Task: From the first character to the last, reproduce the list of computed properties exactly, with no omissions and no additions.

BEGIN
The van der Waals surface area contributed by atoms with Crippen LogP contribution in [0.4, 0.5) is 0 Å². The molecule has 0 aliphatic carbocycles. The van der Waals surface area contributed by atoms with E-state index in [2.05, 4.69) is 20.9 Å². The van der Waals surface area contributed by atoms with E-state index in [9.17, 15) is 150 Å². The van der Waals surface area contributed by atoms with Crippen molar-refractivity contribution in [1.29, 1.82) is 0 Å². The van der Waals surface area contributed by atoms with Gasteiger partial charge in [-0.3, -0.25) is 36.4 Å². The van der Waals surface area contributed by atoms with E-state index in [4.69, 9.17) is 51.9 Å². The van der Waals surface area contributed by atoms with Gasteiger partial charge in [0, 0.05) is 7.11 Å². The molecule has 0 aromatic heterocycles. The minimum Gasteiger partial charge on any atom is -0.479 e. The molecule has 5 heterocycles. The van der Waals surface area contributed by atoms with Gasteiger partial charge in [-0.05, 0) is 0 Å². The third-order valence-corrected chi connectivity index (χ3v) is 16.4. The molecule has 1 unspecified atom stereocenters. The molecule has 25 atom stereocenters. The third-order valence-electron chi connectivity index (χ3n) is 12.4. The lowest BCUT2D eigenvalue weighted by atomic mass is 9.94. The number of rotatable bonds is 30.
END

The van der Waals surface area contributed by atoms with Crippen LogP contribution in [0.4, 0.5) is 0 Å². The molecule has 0 aliphatic carbocycles. The van der Waals surface area contributed by atoms with E-state index in [2.05, 4.69) is 20.9 Å². The van der Waals surface area contributed by atoms with E-state index in [9.17, 15) is 150 Å². The van der Waals surface area contributed by atoms with Crippen molar-refractivity contribution in [1.29, 1.82) is 0 Å². The van der Waals surface area contributed by atoms with Gasteiger partial charge in [-0.3, -0.25) is 36.4 Å². The van der Waals surface area contributed by atoms with E-state index in [4.69, 9.17) is 51.9 Å². The van der Waals surface area contributed by atoms with Gasteiger partial charge in [0, 0.05) is 7.11 Å². The molecule has 0 aromatic heterocycles. The minimum Gasteiger partial charge on any atom is -0.479 e. The molecule has 5 heterocycles. The van der Waals surface area contributed by atoms with Gasteiger partial charge in [-0.05, 0) is 0 Å². The third-order valence-corrected chi connectivity index (χ3v) is 16.4. The molecule has 1 unspecified atom stereocenters. The molecule has 25 atom stereocenters. The third-order valence-electron chi connectivity index (χ3n) is 12.4. The lowest BCUT2D eigenvalue weighted by atomic mass is 9.94. The number of rotatable bonds is 30.